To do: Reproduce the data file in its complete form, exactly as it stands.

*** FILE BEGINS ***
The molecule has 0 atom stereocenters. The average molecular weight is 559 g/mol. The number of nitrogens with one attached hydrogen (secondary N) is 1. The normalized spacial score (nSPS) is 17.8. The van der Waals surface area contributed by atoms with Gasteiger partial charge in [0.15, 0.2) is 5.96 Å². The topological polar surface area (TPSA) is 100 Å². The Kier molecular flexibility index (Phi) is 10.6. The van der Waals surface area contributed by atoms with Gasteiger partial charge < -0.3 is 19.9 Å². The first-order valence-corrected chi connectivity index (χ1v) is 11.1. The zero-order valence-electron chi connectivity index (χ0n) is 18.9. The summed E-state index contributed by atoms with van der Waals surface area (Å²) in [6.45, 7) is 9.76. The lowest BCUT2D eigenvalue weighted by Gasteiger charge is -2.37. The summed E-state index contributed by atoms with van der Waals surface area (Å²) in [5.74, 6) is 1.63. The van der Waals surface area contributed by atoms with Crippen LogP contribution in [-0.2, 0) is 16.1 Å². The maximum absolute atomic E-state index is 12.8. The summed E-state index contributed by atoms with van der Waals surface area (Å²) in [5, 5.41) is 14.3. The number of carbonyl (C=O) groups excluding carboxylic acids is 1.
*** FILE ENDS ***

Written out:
The molecule has 0 atom stereocenters. The average molecular weight is 559 g/mol. The number of nitrogens with one attached hydrogen (secondary N) is 1. The normalized spacial score (nSPS) is 17.8. The van der Waals surface area contributed by atoms with Gasteiger partial charge in [0.15, 0.2) is 5.96 Å². The topological polar surface area (TPSA) is 100 Å². The Kier molecular flexibility index (Phi) is 10.6. The van der Waals surface area contributed by atoms with Gasteiger partial charge < -0.3 is 19.9 Å². The first-order valence-corrected chi connectivity index (χ1v) is 11.1. The zero-order valence-electron chi connectivity index (χ0n) is 18.9. The summed E-state index contributed by atoms with van der Waals surface area (Å²) in [6.45, 7) is 9.76. The lowest BCUT2D eigenvalue weighted by Gasteiger charge is -2.37. The summed E-state index contributed by atoms with van der Waals surface area (Å²) in [5.74, 6) is 1.63. The van der Waals surface area contributed by atoms with Crippen LogP contribution in [-0.2, 0) is 16.1 Å². The maximum absolute atomic E-state index is 12.8. The summed E-state index contributed by atoms with van der Waals surface area (Å²) in [5, 5.41) is 14.3. The number of carbonyl (C=O) groups excluding carboxylic acids is 1.